Insect Migration


  A subsidiary page of The Radar Entomology Web Site.

For further information on insect migration, see the following sites:-

There is an Insect Flight and Migration link list on the Insects on the WWW page from Virginia Tech (USA). A lot of overlap with this list, but worth checking for pages on insect flight (not covered here) and also for links on related ecological topics, which can be found higher up on the same page.

Another way of finding out about insect migration is to read the books!

  A list of scientific meetings and books on insect migration provides a partial bibliography of the topic and also gives an indication of how it has developed.

If you know of any sites with significant insect migration content that are not included here or in the Migration and Dispersal of Biota pages, please advise Gail Kampmeier (email gkamp@uiuc.edu) or Alistair Drake (email a.drake@adfa.edu.au).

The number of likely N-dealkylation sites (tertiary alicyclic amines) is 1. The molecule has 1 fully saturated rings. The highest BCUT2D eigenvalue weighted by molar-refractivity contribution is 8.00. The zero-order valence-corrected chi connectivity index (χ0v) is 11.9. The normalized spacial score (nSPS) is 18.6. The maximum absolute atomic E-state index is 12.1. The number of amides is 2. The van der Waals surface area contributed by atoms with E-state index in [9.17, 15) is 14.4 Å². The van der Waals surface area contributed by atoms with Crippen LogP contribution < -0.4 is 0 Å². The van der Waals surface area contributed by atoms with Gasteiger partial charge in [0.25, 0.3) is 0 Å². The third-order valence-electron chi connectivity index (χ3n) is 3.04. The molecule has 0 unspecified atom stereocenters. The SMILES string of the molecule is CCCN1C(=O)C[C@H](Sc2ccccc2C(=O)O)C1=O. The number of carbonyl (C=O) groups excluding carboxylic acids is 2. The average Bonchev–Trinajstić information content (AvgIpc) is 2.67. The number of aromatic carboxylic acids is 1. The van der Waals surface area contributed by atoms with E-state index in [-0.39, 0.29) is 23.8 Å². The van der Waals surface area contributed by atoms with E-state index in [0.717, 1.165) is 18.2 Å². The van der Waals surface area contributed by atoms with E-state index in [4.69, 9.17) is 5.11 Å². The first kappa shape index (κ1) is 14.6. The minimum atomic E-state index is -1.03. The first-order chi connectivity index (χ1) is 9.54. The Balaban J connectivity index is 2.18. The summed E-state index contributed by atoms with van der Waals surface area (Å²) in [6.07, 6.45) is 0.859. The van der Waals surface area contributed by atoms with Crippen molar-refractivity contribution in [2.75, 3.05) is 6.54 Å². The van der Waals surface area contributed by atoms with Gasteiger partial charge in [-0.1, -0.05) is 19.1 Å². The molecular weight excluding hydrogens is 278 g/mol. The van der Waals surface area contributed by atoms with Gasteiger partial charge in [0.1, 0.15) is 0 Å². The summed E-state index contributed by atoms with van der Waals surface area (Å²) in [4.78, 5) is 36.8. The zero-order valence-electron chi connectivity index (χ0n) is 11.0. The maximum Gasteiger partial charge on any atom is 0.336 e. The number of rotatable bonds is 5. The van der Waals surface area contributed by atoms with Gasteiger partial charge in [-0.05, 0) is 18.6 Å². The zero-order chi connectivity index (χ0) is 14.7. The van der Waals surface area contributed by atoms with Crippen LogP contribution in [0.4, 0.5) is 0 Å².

There are also numerous WWW sites covering other aspects of entomology. The Wonderful World of Insects is an excellent starting point for K-12 readers while Entomology on World-Wide Web (WWW) and Insects on the WWW are comprehensive link lists to material at all levels.

For information on migration of animals other than insects, check the Global Register of Migratory Species and the Convention on Migratory Species sites.

The background to this page is a drawing of an oriental armyworm (Mythimna separata) moth. This species migrates through China from south to north each spring and summer, often also reaching Korea and Japan. There is almost certainly a "return" movement south in autumn. Armyworm caterpillars frequently cause severe damage to crops (mainly rice and maize) in all three countries. Chinese records indicate that outbreaks of this pest have occurred for hundreds of years. For further information, see Chen et al. 1989, 1995.

The butterfly in the header is a monarch (Danaus plexippus), one of the most remarkable and best studied (though not with radar) of all insect migrants. For further information on the monarch, see the Monarch Watch and Monarchs and Migration sites above.

Back to: The Radar Entomology Web Site home page.

Last revised 2001Dec12, by Alistair Drake (a.drake@adfa.edu.au).